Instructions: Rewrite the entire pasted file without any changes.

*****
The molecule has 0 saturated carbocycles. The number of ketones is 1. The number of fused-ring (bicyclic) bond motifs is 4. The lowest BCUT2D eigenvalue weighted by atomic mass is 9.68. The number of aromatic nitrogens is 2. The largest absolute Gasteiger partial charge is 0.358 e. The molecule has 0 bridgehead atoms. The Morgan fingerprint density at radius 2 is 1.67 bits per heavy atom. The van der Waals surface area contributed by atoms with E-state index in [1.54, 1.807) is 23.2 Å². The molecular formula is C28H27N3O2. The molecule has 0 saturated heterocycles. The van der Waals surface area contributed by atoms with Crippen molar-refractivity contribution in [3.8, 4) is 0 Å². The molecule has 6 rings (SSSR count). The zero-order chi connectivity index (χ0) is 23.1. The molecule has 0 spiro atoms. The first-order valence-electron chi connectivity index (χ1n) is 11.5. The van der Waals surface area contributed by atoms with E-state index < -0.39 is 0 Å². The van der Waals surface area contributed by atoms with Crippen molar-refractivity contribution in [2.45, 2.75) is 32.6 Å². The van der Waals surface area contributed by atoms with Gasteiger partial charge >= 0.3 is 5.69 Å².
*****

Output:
The molecule has 0 saturated carbocycles. The number of ketones is 1. The number of fused-ring (bicyclic) bond motifs is 4. The lowest BCUT2D eigenvalue weighted by atomic mass is 9.68. The number of aromatic nitrogens is 2. The largest absolute Gasteiger partial charge is 0.358 e. The molecule has 0 bridgehead atoms. The Morgan fingerprint density at radius 2 is 1.67 bits per heavy atom. The van der Waals surface area contributed by atoms with E-state index in [1.54, 1.807) is 23.2 Å². The molecular formula is C28H27N3O2. The molecule has 0 saturated heterocycles. The van der Waals surface area contributed by atoms with Crippen molar-refractivity contribution in [3.8, 4) is 0 Å². The molecule has 6 rings (SSSR count). The zero-order chi connectivity index (χ0) is 23.1. The molecule has 0 spiro atoms. The first-order valence-electron chi connectivity index (χ1n) is 11.5. The van der Waals surface area contributed by atoms with E-state index < -0.39 is 0 Å². The van der Waals surface area contributed by atoms with Crippen molar-refractivity contribution in [2.45, 2.75) is 32.6 Å². The van der Waals surface area contributed by atoms with Gasteiger partial charge >= 0.3 is 5.69 Å².